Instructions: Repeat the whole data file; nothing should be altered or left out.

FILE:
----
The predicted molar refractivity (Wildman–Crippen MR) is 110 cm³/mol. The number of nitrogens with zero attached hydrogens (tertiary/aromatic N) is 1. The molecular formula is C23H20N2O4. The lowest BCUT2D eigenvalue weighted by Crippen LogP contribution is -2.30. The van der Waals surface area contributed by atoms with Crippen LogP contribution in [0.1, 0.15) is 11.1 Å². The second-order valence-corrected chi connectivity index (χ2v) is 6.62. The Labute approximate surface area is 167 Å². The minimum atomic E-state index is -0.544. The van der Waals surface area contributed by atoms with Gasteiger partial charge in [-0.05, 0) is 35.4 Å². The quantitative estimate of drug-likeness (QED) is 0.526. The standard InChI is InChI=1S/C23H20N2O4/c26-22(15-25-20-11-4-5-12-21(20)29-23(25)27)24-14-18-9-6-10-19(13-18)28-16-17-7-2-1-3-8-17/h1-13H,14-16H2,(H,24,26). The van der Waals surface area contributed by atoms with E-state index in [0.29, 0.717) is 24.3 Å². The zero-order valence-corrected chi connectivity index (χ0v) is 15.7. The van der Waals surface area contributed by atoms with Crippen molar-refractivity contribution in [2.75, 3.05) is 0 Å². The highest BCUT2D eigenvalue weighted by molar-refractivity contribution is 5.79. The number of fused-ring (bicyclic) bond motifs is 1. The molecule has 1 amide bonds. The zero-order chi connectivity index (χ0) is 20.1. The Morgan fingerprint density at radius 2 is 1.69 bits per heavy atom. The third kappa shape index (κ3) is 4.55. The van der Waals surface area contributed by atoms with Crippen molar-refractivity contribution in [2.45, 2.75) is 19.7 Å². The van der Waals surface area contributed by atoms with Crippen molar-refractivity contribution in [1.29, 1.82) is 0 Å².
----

The predicted molar refractivity (Wildman–Crippen MR) is 110 cm³/mol. The number of nitrogens with zero attached hydrogens (tertiary/aromatic N) is 1. The molecular formula is C23H20N2O4. The lowest BCUT2D eigenvalue weighted by Crippen LogP contribution is -2.30. The van der Waals surface area contributed by atoms with Crippen LogP contribution in [0.1, 0.15) is 11.1 Å². The second-order valence-corrected chi connectivity index (χ2v) is 6.62. The Labute approximate surface area is 167 Å². The minimum atomic E-state index is -0.544. The van der Waals surface area contributed by atoms with Gasteiger partial charge in [-0.05, 0) is 35.4 Å². The quantitative estimate of drug-likeness (QED) is 0.526. The standard InChI is InChI=1S/C23H20N2O4/c26-22(15-25-20-11-4-5-12-21(20)29-23(25)27)24-14-18-9-6-10-19(13-18)28-16-17-7-2-1-3-8-17/h1-13H,14-16H2,(H,24,26). The van der Waals surface area contributed by atoms with E-state index in [0.29, 0.717) is 24.3 Å². The zero-order valence-corrected chi connectivity index (χ0v) is 15.7. The van der Waals surface area contributed by atoms with Crippen molar-refractivity contribution in [2.75, 3.05) is 0 Å². The highest BCUT2D eigenvalue weighted by molar-refractivity contribution is 5.79. The number of fused-ring (bicyclic) bond motifs is 1. The molecule has 1 amide bonds. The zero-order chi connectivity index (χ0) is 20.1. The Morgan fingerprint density at radius 2 is 1.69 bits per heavy atom. The third kappa shape index (κ3) is 4.55. The van der Waals surface area contributed by atoms with Crippen molar-refractivity contribution in [2.45, 2.75) is 19.7 Å². The van der Waals surface area contributed by atoms with Crippen molar-refractivity contribution in [1.29, 1.82) is 0 Å².